“Nothing personal. This is Virginia, after all.”
That was a common refrain Paul Goldman, lawyer, political strategist and unabashed liberal, heard constantly when he came to Virginia lured by the chance to make a difference in the state’s stodgy politics.
In his new book, “Remaking Virginia Politics,” Goldman gives a revealing explanation of how the evolution occurred. He arrived in 1972 from New York to help work for populist liberal Henry Howell Jr. who was running for lieutenant governor and won; and who later ran for governor and lost.
At the time, the state’s political control was held tightly by successors of the Byrd Organization. It was a hard right, white supremacist group of insiders who controlled just about every political office in the Old Dominion.
Excluded were Blacks, other minorities and women.
In this slender book, Goldman deftly runs through 50 years of change from Howell’s unsuccessful campaign to the Voting Rights Act, to electing Doulas Wilder first as lieutenant governor and than as the first Black governor in the country. This and the arrival of newcomers to the state gradually broke down conservative control.
One chapter examines Edythe Harrison, a Jew and activist who had been in the House of Delegates, and ran for the U.S. Senate in 1984. Republican John Warner defeated her. This smacked of some degree of anti-Semitism, Goldman says.
“Jewish Democrats ran for statewide office in 1977, 1981, 1984, 1989, 1996, 2001, 2005, 2006, 2009 and 2021: all were defeated,” Goldman writes. [This changed years later with election of Elaine Luria to Congress and the ascendance of Elaine Filler-Corn to House Minority Leader.]
In those days, pundits took jaundiced view of political inclusion. They would say when confronted with a Wilder or a Harrison: “Nothing personal. This is Virginia, after all.”
While that cliché was starting to lose meaning, plenty of examples remained of systemic racism, sexism and retribution.
In the 1990s, Goldman had been appointed to the prestigious State Council of Higher Education for Virginia (SCHEV) that helped advise state colleges on policy. There had been a stirring that the public and politically powerful Virginia Military Institute should start admitting women. Antiquated ideas had it that Mary Baldwin College, an all-female state school, could have its own “separate but equal” military program.
Goldman and others were having none of that neo-segregationist nonsense. They helped get the matter to the U.S. Supreme Court that ruled that VMI must admit women. Goldman’s price? “I was kicked out of SCHEV.”
One controversy involved Richmond directly and displayed how whites ran things. By the late 1940s, “white powerbrokers” started to realize that traditional laws to keep Blacks from voting weren’t working, Goldman writes. That could impact white control of the City Council and mayor’s office.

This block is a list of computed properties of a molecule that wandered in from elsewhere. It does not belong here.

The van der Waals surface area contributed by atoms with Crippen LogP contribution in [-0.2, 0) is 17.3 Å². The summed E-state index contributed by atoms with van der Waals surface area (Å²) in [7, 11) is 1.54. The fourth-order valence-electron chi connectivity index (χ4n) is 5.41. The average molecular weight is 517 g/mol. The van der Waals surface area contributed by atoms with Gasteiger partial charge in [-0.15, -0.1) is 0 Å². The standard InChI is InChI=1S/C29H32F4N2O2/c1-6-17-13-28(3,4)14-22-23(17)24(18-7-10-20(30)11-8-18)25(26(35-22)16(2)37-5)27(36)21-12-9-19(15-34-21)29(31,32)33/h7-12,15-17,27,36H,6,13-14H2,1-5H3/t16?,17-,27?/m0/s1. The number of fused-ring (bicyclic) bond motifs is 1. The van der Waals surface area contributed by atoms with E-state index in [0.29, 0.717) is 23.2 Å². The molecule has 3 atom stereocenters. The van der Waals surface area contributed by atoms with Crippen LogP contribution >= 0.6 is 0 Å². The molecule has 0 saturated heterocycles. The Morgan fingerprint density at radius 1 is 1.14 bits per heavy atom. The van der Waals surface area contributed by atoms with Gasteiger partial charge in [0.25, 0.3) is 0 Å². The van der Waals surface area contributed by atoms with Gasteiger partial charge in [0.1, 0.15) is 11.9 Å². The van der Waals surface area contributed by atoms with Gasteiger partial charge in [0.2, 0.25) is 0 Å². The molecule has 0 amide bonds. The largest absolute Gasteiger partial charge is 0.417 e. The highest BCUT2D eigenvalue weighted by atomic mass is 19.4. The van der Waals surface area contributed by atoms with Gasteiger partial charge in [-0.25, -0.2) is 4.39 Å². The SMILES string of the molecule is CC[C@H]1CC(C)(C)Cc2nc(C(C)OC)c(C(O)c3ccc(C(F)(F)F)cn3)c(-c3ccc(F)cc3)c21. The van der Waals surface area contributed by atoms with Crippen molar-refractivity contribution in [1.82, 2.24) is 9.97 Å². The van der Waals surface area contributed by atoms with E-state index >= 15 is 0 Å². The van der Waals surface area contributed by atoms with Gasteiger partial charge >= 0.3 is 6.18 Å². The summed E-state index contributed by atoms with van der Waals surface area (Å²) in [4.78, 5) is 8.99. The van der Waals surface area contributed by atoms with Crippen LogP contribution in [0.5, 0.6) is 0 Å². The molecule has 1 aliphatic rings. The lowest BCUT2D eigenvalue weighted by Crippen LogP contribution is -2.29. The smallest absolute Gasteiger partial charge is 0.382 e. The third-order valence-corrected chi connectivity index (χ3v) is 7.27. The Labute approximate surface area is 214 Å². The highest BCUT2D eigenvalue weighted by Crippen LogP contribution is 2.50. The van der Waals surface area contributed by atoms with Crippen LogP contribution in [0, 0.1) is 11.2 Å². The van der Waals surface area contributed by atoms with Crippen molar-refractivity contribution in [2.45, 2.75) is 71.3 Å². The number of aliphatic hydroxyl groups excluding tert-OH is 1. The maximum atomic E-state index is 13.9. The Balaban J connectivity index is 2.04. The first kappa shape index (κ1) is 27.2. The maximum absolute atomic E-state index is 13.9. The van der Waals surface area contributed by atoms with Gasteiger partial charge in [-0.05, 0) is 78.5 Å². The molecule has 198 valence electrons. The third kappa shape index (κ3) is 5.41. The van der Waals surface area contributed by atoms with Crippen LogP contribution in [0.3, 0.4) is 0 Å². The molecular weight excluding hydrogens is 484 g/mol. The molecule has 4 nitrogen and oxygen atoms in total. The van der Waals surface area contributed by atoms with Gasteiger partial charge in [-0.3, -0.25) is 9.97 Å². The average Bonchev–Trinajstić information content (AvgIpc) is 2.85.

Their strategy was to keep Blacks, who then made up 65% of the city’s population, from voting for Mayor directly. This led to cronyism that smacked of corruption. Doug Wilder chimed in and with Tom Bliley, a white Republican with ties to the city’s business community, ended up on a commission in the early 1970s to change things.
This was odd because Bliley was a leader in a movement to annex parts of predominately white Chesterfield County so as to give white voters a majority of votes. Goldman writes: “This was a racially motivated land grab, unique even to a city so long defined by black-and-white politics.”
After a great deal of tousling, the matter ended up at the U.S. Supreme Court. In 1975, the court ruled the annexation was unconstitutional. This led to the creation of nine election districts. Four of them were likely to elect white candidates and another four might elect Blacks with the ninth as a swing. In time, council people and the mayor were elected directly.
Goldman does a good job of explaining these often complicated issues in 160-page book. I was pleasantly surprised because I have interviewed Goldman and read many of his articles. At times, I found him so ponderous as to be impenetrable.
I was disappointed that the author didn’t delve more in the removal of Confederate statues that made Richmond famous. It was a truly historic event for the city and the state. He also doesn’t get much into the red voter reaction against rising liberalism in the state.
That’s what pushed Youngkin, a former hedge fund executive with no political experience, over the edge in last year’s gubernatorial race against Gov. Terry McAuliffe. This is curious because Youngkin played it both ways as a moderate and a far right supporter of Donald Trump.
Nonetheless, Goldman’s book is a good explainer of city and state politics that is worth a look.